@ChrisShain MSTest also realizes this; the double overload of the AreEqual method has a third "delta" argument. The "Assert.Equals" method in MSTest is not the method in question; that's just the overload inherited from object. Its documentation says "To compare two instances of an object, use the AreEqual method." –  phoog Jan 11 '12 at 21:55

Assert.AreEqual does take that into account.

But in order to do so, you need to supply your margin of error - the delta within the difference between the two float values are deemed equal for your application.

There are two overloads to Assert.AreEqual that take only two parameters - a generic one (T, T) and a non generic one - (object, object). These can only do the default comparisons.

Use one of the overloads that take double and that also has a parameter for the delta.

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This is because floating point numbers lose precision. The best way to compare equals is to subtract the numbers and verify the different is less then a certain number such as .001 (or to whatever precision you need). Look at http://msdn.microsoft.com/en-us/library/system.double%28v=VS.95%29.aspx specifically the Floating-Point Values and Loss of Precision section.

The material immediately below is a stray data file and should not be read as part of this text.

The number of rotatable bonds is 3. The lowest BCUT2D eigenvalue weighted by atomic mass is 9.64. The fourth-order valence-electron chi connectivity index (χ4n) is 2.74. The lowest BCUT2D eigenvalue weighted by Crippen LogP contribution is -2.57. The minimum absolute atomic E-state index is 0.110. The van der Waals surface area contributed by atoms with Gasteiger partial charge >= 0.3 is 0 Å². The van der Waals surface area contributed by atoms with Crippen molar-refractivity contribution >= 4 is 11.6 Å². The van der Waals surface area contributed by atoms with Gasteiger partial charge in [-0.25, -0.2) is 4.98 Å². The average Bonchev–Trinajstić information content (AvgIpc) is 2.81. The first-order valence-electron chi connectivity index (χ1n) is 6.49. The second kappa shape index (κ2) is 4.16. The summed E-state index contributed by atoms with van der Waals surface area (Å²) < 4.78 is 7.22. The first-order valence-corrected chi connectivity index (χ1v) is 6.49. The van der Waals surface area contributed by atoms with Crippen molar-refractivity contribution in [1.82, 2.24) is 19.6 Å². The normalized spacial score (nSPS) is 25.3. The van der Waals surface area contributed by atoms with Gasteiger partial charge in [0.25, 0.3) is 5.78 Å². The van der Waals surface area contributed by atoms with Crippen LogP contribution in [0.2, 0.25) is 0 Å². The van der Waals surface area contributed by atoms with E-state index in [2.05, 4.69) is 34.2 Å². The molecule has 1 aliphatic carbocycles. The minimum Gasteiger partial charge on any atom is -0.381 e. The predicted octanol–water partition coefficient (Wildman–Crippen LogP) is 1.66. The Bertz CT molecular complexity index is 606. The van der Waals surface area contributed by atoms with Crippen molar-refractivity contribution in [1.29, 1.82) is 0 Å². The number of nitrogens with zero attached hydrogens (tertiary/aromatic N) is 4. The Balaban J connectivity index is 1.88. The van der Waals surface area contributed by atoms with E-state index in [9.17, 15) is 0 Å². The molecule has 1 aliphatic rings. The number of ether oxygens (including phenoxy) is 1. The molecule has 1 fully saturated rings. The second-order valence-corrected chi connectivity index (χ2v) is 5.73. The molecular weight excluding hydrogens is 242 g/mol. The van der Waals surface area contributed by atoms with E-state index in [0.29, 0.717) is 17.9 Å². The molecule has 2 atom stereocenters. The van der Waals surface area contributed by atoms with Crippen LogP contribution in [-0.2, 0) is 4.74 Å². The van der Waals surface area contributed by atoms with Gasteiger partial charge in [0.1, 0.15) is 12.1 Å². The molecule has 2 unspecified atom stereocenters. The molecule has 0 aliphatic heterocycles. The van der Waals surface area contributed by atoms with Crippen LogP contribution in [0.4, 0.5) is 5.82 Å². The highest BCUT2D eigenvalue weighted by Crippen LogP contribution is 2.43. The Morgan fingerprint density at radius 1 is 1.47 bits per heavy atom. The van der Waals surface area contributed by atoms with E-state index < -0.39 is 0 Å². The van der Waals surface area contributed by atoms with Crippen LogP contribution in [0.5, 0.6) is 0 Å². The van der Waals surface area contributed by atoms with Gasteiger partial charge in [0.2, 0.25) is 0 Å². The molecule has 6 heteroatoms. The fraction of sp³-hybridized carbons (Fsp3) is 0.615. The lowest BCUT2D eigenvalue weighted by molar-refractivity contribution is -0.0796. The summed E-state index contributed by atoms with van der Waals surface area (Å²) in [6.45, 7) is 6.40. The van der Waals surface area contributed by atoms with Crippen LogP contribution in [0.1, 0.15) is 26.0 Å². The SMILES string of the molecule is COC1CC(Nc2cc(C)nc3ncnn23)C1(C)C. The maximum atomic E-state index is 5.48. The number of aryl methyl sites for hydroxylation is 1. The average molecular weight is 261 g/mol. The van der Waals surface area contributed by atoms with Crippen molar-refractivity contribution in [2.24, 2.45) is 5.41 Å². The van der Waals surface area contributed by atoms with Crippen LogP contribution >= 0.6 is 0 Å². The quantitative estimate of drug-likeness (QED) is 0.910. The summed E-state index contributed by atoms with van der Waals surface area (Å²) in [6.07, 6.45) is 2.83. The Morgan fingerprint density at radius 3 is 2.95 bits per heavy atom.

share|improve this answer
    
i know that, but why Assert.AreEqual() does not cover that ? –  dknaack Jan 11 '12 at 20:24
    
@dknaack - You may want to clarify your question then... since that's not what you asked... –  Oded Jan 11 '12 at 20:25
    
Precision varies based on each application. I guessing it just calls equals and tries to compare. So you application might require 3 digits but mine requires 6. Equal could not handle that. (Not 100% sure either but guessing) –  Brad Semrad Jan 11 '12 at 20:25

0.1 can't be represented exactly in a double because of it's internal format.

Use decimal if you want to represent base 10 numbers.

If you want to compare doubles check whether they are within a very small amount of each other.